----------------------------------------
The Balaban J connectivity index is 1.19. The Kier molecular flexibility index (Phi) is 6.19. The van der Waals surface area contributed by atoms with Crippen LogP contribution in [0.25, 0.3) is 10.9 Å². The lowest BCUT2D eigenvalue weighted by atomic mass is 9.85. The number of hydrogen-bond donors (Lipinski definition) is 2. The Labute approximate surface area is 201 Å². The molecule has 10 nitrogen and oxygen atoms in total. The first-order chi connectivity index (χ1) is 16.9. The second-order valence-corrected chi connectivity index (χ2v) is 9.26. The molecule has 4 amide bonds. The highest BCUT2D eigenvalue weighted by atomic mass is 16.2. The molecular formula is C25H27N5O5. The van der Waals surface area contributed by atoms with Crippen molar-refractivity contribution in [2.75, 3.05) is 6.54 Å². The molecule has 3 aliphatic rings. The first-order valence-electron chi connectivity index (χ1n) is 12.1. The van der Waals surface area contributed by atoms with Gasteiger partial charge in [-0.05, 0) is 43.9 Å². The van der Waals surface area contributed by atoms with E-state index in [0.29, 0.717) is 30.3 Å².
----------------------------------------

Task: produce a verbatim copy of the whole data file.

The Balaban J connectivity index is 1.19. The Kier molecular flexibility index (Phi) is 6.19. The van der Waals surface area contributed by atoms with Crippen LogP contribution in [0.25, 0.3) is 10.9 Å². The lowest BCUT2D eigenvalue weighted by atomic mass is 9.85. The number of hydrogen-bond donors (Lipinski definition) is 2. The Labute approximate surface area is 201 Å². The molecule has 10 nitrogen and oxygen atoms in total. The first-order chi connectivity index (χ1) is 16.9. The second-order valence-corrected chi connectivity index (χ2v) is 9.26. The molecule has 4 amide bonds. The highest BCUT2D eigenvalue weighted by atomic mass is 16.2. The molecular formula is C25H27N5O5. The van der Waals surface area contributed by atoms with Crippen molar-refractivity contribution in [2.75, 3.05) is 6.54 Å². The molecule has 3 aliphatic rings. The first-order valence-electron chi connectivity index (χ1n) is 12.1. The van der Waals surface area contributed by atoms with Gasteiger partial charge in [-0.05, 0) is 43.9 Å². The van der Waals surface area contributed by atoms with E-state index in [0.29, 0.717) is 30.3 Å².